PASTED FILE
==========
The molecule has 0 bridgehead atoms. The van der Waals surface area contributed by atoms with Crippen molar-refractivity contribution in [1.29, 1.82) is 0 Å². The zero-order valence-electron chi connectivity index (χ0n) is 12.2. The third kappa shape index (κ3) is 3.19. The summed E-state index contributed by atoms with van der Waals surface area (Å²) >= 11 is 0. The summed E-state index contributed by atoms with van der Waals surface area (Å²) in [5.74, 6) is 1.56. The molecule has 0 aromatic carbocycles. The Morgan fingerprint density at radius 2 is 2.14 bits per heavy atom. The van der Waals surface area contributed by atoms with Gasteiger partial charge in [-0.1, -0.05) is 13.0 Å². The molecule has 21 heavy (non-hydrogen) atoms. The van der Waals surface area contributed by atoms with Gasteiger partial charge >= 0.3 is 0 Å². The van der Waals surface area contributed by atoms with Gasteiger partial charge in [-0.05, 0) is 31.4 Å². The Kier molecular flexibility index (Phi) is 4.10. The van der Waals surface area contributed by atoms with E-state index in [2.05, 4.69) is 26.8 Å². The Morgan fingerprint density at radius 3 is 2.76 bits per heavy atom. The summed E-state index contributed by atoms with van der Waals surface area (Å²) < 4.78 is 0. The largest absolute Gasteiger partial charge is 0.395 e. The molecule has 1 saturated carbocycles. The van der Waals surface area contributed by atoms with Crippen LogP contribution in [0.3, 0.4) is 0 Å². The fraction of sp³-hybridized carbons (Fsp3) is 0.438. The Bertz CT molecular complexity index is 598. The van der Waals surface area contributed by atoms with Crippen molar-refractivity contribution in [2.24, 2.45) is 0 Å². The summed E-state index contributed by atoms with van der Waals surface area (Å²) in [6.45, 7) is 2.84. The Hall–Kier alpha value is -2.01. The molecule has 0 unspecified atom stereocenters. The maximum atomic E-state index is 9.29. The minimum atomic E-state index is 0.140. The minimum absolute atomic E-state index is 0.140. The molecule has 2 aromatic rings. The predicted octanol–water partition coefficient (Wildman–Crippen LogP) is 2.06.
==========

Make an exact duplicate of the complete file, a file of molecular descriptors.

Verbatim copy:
The molecule has 0 bridgehead atoms. The van der Waals surface area contributed by atoms with Crippen molar-refractivity contribution in [1.29, 1.82) is 0 Å². The zero-order valence-electron chi connectivity index (χ0n) is 12.2. The third kappa shape index (κ3) is 3.19. The summed E-state index contributed by atoms with van der Waals surface area (Å²) >= 11 is 0. The summed E-state index contributed by atoms with van der Waals surface area (Å²) in [5.74, 6) is 1.56. The molecule has 0 aromatic carbocycles. The Morgan fingerprint density at radius 2 is 2.14 bits per heavy atom. The van der Waals surface area contributed by atoms with Gasteiger partial charge in [-0.1, -0.05) is 13.0 Å². The molecule has 21 heavy (non-hydrogen) atoms. The van der Waals surface area contributed by atoms with Gasteiger partial charge >= 0.3 is 0 Å². The van der Waals surface area contributed by atoms with Gasteiger partial charge in [-0.05, 0) is 31.4 Å². The Kier molecular flexibility index (Phi) is 4.10. The van der Waals surface area contributed by atoms with E-state index in [2.05, 4.69) is 26.8 Å². The Morgan fingerprint density at radius 3 is 2.76 bits per heavy atom. The summed E-state index contributed by atoms with van der Waals surface area (Å²) < 4.78 is 0. The largest absolute Gasteiger partial charge is 0.395 e. The molecule has 1 saturated carbocycles. The van der Waals surface area contributed by atoms with Crippen LogP contribution in [0.3, 0.4) is 0 Å². The fraction of sp³-hybridized carbons (Fsp3) is 0.438. The Bertz CT molecular complexity index is 598. The van der Waals surface area contributed by atoms with Crippen molar-refractivity contribution in [2.24, 2.45) is 0 Å². The summed E-state index contributed by atoms with van der Waals surface area (Å²) in [6.45, 7) is 2.84. The Hall–Kier alpha value is -2.01. The molecule has 0 unspecified atom stereocenters. The maximum atomic E-state index is 9.29. The minimum atomic E-state index is 0.140. The minimum absolute atomic E-state index is 0.140. The molecule has 2 aromatic rings. The predicted octanol–water partition coefficient (Wildman–Crippen LogP) is 2.06.